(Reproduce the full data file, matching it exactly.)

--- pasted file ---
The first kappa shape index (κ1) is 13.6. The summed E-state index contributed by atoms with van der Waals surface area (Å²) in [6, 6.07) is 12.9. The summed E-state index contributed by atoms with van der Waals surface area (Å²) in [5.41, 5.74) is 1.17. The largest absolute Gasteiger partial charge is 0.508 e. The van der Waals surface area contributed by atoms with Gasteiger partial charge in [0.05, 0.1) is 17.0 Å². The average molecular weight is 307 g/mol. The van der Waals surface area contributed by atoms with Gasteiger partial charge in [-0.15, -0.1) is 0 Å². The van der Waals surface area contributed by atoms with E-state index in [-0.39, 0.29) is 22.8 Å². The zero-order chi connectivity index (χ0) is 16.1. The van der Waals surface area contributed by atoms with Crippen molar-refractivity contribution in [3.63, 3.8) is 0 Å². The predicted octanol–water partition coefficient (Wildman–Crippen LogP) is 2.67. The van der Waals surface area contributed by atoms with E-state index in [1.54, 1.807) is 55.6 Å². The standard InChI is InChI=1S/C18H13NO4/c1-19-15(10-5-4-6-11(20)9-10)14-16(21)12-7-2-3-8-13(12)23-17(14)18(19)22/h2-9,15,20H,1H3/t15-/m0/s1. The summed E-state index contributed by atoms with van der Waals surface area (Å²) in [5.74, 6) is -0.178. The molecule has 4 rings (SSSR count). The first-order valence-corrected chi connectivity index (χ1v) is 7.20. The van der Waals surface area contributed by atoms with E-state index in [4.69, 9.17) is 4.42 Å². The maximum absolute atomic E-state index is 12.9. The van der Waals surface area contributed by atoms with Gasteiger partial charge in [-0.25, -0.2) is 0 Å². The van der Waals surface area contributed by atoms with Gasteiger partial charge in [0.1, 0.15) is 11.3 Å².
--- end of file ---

The first kappa shape index (κ1) is 13.6. The summed E-state index contributed by atoms with van der Waals surface area (Å²) in [6, 6.07) is 12.9. The summed E-state index contributed by atoms with van der Waals surface area (Å²) in [5.41, 5.74) is 1.17. The largest absolute Gasteiger partial charge is 0.508 e. The van der Waals surface area contributed by atoms with Gasteiger partial charge in [0.05, 0.1) is 17.0 Å². The average molecular weight is 307 g/mol. The van der Waals surface area contributed by atoms with Gasteiger partial charge in [-0.15, -0.1) is 0 Å². The van der Waals surface area contributed by atoms with E-state index in [-0.39, 0.29) is 22.8 Å². The zero-order chi connectivity index (χ0) is 16.1. The van der Waals surface area contributed by atoms with Crippen molar-refractivity contribution in [3.63, 3.8) is 0 Å². The predicted octanol–water partition coefficient (Wildman–Crippen LogP) is 2.67. The van der Waals surface area contributed by atoms with E-state index in [1.54, 1.807) is 55.6 Å². The standard InChI is InChI=1S/C18H13NO4/c1-19-15(10-5-4-6-11(20)9-10)14-16(21)12-7-2-3-8-13(12)23-17(14)18(19)22/h2-9,15,20H,1H3/t15-/m0/s1. The summed E-state index contributed by atoms with van der Waals surface area (Å²) in [5.74, 6) is -0.178. The molecule has 4 rings (SSSR count). The first-order valence-corrected chi connectivity index (χ1v) is 7.20. The van der Waals surface area contributed by atoms with E-state index in [4.69, 9.17) is 4.42 Å². The maximum absolute atomic E-state index is 12.9. The van der Waals surface area contributed by atoms with Gasteiger partial charge in [-0.25, -0.2) is 0 Å². The van der Waals surface area contributed by atoms with Gasteiger partial charge in [0.1, 0.15) is 11.3 Å².